According to the American Association of Equine Practitioners (AAEP), EHV-1 can cause respiratory disease, neurologic disease and abortion in pregnant mares.
Symptoms of respiratory infection may include fever, coughing and nasal discharge. Fever is typically the first sign of infection and is sometimes the only symptom. It is often undetected by owners and caretakers. Commonly called Rhino, most horses are vaccinated against this strain.
Symptoms of neurologic disease from EHV-1 include lack of coordination in the hind limbs, recumbency (frequent or constant lying down) and partial loss of bladder control. These symptoms sometimes follow respiratory symptoms. The neurologic strain of the disease is of highest concern as it has the potential to be fatal and there is no reliable vaccine to protect against it.
Most horse owners do not need to worry at this time as risk of infection is low. However, if your horse or other horses at his barn attended the NCHA Western National Championships, you should take your horse’s temperature regularly and tell your vet if he has a fever. Your vet will be able to test for EHV-1 and can give you anti-viral drugs if your horse is infected. Take extra biosecurity measures if your barn is at risk.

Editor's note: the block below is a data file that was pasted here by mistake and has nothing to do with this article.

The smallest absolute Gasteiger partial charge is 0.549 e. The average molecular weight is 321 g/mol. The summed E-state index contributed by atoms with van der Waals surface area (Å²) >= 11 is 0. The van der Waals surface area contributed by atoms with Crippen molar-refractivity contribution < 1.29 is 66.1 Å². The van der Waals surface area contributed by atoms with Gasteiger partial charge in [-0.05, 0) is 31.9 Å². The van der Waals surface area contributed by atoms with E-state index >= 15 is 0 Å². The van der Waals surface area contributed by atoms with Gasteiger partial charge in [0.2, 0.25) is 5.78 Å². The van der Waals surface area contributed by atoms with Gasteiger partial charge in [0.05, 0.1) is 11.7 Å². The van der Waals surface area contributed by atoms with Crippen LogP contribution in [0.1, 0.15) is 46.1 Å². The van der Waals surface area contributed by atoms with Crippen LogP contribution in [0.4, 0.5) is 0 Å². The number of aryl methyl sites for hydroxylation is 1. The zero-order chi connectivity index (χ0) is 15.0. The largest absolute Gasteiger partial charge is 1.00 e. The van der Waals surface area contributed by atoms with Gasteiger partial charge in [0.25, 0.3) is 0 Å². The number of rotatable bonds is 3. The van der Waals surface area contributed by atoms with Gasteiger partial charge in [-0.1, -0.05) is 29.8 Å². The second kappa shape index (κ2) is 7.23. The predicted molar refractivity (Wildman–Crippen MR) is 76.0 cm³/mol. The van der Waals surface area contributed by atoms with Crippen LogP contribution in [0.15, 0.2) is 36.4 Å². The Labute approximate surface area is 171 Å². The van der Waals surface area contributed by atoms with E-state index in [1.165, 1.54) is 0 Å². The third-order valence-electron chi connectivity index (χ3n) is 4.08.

While the disease is harmless to humans, it is highly contagious between horses. It spreads via nose-to-nose contact between horses or inhalation of droplets from an infected horse snorting or coughing. The virus can also be transmitted indirectly on stall walls or clothing. For this reason, it is important for anyone in an at-risk area to change or thoroughly clean their clothes–including riding gloves, helmets and boots—when visiting different barns.
As a precaution, several upcoming NCHA competitions in the at-risk area have been canceled. Additionally, Colorado State University has temporarily closed its veterinary teaching hospital to nonemergency cases.
The NCHA is keeping up-to-date information on its website.
Get more information on the AAEP’s fact sheet.
Read more from the USDA.